This question is a little different. You need to find the ways in which the presentations can be done. Here the presentations will be different if the same three teachers give presentations in different order. Say Teacher 1 presents, then Teacher 2 and finally Teacher 3 — this will be different from Teacher 2 presenting first, then Teacher 3 and finally Teacher 1. So, not only do we need to select the three teachers, but we also need to arrange them in an order. Select 3 teachers out of 8 in 8C3 ways and then arrange them in 3! ways:

We get 8C3 * 3! = 56 * 6 = 336 ways

Let’s try another one:

Alex took a trip with his three best friends and there he clicked 7 photographs. He wants to put 3 of the 7 photographs on Facebook. How many groups of photographs are possible?

For this problem, out of 7 photographs, we just have to select 3 to make a group. This can be done in 7C3 ways:

7C3 = 7*6*5/3*2*1 = 35 ways

Here’s another variation:

Alex took a trip with his three best friends and there he clicked 7 photographs. He wants to put 3 of the 7 photographs on Facebook, 1 each on the walls of his three best friends. In how many ways can he do that?

Here, out of 7 photographs, we have to first select 3 photographs. This can be done in 7C3 ways. Thereafter, we need to put the photographs on the walls of his three chosen friends. In how many ways can he do that? Now there are three distinct spots in which he will put up the photographs, so basically, he needs to arrange the 3 photographs in 3 distinct spots, which that can be done in 3! ways:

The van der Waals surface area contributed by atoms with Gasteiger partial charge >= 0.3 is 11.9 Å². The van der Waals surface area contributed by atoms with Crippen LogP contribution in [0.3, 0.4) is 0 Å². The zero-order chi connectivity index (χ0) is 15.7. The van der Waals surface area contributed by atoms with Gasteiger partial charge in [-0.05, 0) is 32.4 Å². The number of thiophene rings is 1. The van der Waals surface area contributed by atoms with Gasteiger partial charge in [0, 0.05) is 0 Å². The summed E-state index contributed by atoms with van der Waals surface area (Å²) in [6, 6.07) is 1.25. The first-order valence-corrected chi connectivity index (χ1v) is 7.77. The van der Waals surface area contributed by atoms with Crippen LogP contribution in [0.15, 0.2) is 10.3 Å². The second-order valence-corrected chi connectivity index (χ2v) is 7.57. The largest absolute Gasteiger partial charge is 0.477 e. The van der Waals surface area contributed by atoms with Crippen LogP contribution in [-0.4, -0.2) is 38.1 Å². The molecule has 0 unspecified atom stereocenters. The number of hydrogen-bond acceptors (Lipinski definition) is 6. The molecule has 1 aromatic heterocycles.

Total number of ways = 7C3 * 3! = (7*6*5/3*2*1) * 6= 35 * 6 = 210 ways

Finally, our last problem:

12 athletes will run in a race. In how many ways can the gold, silver and bronze medals be awarded at the end of the race?

We will start with selecting 3 of the 12 athletes who will win some position in the race. This can be done in 12C3 ways. But just selecting 3 athletes is not enough — they will be awarded 3 distinct medals of gold, silver, and bronze. Athlete 1 getting gold, Athlete 2 getting silver, and Athlete 3 getting bronze is not the same as Athlete 1 getting silver, Athlete 2 getting gold and Athlete 3 getting bronze. So, the three athletes need to be arranged in 3 distinct spots (first, second and third) in 3! ways: